Nepali porter girls squeezed by Canadian trekker women: As the cold wind became colder in the evening, clockwise from left, Caroline, Jennifer and Wanda found warmth in the bodies of three porter girls.
Ah… just as we were starting the exploration, Wanda stepped over ‘something awful’ which I instantly recognize as human shit. While Wanda is cleaning her shoes, Bijay and I take the lead. Oh.. I can see Lorraine Marie Harrison following us. The 60-year-old lady has some experiences of climbing mountains in Nepal including a trail adventure on Pisang that is standing tall at the other side of Kang Ru. Good that we are a team now. Not anymore. As soon as she sees tents arriving down in Meta, she descends. But hey there is another woman in the team: Brooke Martens, the always smiling ‘nanny’ who, for me, turned out to be a surprise in the exploration. She is a little bit fat and walks slowly. But she walks so well, in a reliable and constant pace. And I like her way of pronouncing my name.
I inspect a bag that we saw on way to Kang Ru Base Camp. 19 people had died here last October after an avalanche swept away tents at the base camp set up by an expedition team. On my right is Brooke and the boy on my left is Bijay Pic by Wanda
Well, it seems, we are in wrong trail. We are on and off the trail. Actually there is no trail. Seems Brooke is following the right trail but Wanda, Bijay and I have missed that one. We are now climbing like a monkey. This is a deadly place. People have died here before. Last October, an avalanche from Kang Ru killed 19 people, members of an expedition, who were camping on the base camp. Some managed to survive. We can see remains, clothings, tent parts, bags and gloves, scattered on the banks of the stream coming from Kang Ru. Bijay finds a glove and I pull out a bag.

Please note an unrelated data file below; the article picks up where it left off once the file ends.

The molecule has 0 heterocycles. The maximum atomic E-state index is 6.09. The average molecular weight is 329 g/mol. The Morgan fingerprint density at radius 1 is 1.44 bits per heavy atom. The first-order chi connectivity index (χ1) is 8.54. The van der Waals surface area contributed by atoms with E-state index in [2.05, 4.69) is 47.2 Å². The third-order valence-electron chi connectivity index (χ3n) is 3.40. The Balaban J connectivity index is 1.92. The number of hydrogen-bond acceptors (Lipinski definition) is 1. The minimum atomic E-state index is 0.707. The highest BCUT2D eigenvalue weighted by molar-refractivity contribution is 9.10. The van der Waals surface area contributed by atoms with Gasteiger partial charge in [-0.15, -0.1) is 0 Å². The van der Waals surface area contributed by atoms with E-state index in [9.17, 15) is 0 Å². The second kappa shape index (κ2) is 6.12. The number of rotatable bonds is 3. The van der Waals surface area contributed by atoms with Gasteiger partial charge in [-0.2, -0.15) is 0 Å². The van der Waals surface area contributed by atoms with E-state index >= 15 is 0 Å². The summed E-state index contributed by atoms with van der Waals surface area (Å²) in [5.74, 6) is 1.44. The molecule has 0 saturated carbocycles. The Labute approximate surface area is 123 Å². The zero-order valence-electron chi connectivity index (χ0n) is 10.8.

Now we climb up to a steep ridge, it is scary to see down. We can see red tents in Meta but they are small. We finally managed to climb up to 4100 meters, 600 meters up from Meta. That was a great feat though base camp is still up and hidden. It’s still higher. Now is the time to return. Wanda feels raindrops. We walk down after sitting for about 5 minutes there.
We climbed like a monkey and now we are climbing like a leopard. But we are seeing something like a lion down on the stream. Wand and Brooke are sure that they are two yaks but I don’t want to believe them. I feel that’s a lion. Or, if not lion, that must be something else. How come yaks are so small? They are confused. Finally, we discover as we descend, they are yaks. One of them is black and the other is brown. They were there to drink water. Now they are grazing in the grass field near by a small jungle.
Wow, Bijay is descending faster than a leopard. He is already down, my god, I scream, how fast he went down. Did he jump? He, he.
We are back, with the feeling of achievement, but seeing where we reached from down doesn’t really excite. That doesn’t look so high though, altimeter is the proof, we climbed 600 meters.